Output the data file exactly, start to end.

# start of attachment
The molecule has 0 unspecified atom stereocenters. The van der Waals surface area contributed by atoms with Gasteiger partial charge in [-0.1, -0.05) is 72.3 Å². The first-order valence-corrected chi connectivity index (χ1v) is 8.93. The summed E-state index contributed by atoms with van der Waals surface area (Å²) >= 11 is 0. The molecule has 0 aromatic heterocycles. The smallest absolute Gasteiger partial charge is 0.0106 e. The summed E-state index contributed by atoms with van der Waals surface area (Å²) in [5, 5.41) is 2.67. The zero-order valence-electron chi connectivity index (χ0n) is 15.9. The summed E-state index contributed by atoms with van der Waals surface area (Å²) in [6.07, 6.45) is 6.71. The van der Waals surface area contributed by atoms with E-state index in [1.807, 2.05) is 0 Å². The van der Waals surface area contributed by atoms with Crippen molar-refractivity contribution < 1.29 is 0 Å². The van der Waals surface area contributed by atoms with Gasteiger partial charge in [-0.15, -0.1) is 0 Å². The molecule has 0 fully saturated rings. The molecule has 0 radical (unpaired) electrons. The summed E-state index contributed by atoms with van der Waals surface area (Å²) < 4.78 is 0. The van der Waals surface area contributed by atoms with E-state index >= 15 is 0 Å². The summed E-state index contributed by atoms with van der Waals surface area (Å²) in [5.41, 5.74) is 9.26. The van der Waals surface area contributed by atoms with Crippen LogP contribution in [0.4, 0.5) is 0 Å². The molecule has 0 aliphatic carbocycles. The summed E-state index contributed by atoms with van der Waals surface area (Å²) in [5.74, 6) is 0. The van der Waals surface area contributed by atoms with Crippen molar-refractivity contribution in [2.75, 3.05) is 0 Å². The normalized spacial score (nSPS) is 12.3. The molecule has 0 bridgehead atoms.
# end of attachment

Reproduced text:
The molecule has 0 unspecified atom stereocenters. The van der Waals surface area contributed by atoms with Gasteiger partial charge in [-0.1, -0.05) is 72.3 Å². The first-order valence-corrected chi connectivity index (χ1v) is 8.93. The summed E-state index contributed by atoms with van der Waals surface area (Å²) >= 11 is 0. The molecule has 0 aromatic heterocycles. The smallest absolute Gasteiger partial charge is 0.0106 e. The summed E-state index contributed by atoms with van der Waals surface area (Å²) in [5, 5.41) is 2.67. The zero-order valence-electron chi connectivity index (χ0n) is 15.9. The summed E-state index contributed by atoms with van der Waals surface area (Å²) in [6.07, 6.45) is 6.71. The van der Waals surface area contributed by atoms with E-state index in [1.807, 2.05) is 0 Å². The van der Waals surface area contributed by atoms with Crippen molar-refractivity contribution < 1.29 is 0 Å². The van der Waals surface area contributed by atoms with Gasteiger partial charge in [-0.15, -0.1) is 0 Å². The molecule has 0 fully saturated rings. The molecule has 0 radical (unpaired) electrons. The summed E-state index contributed by atoms with van der Waals surface area (Å²) < 4.78 is 0. The van der Waals surface area contributed by atoms with E-state index >= 15 is 0 Å². The summed E-state index contributed by atoms with van der Waals surface area (Å²) in [5.41, 5.74) is 9.26. The van der Waals surface area contributed by atoms with Crippen LogP contribution in [0.4, 0.5) is 0 Å². The molecule has 0 aliphatic carbocycles. The summed E-state index contributed by atoms with van der Waals surface area (Å²) in [5.74, 6) is 0. The van der Waals surface area contributed by atoms with Crippen molar-refractivity contribution in [2.75, 3.05) is 0 Å². The normalized spacial score (nSPS) is 12.3. The molecule has 0 bridgehead atoms.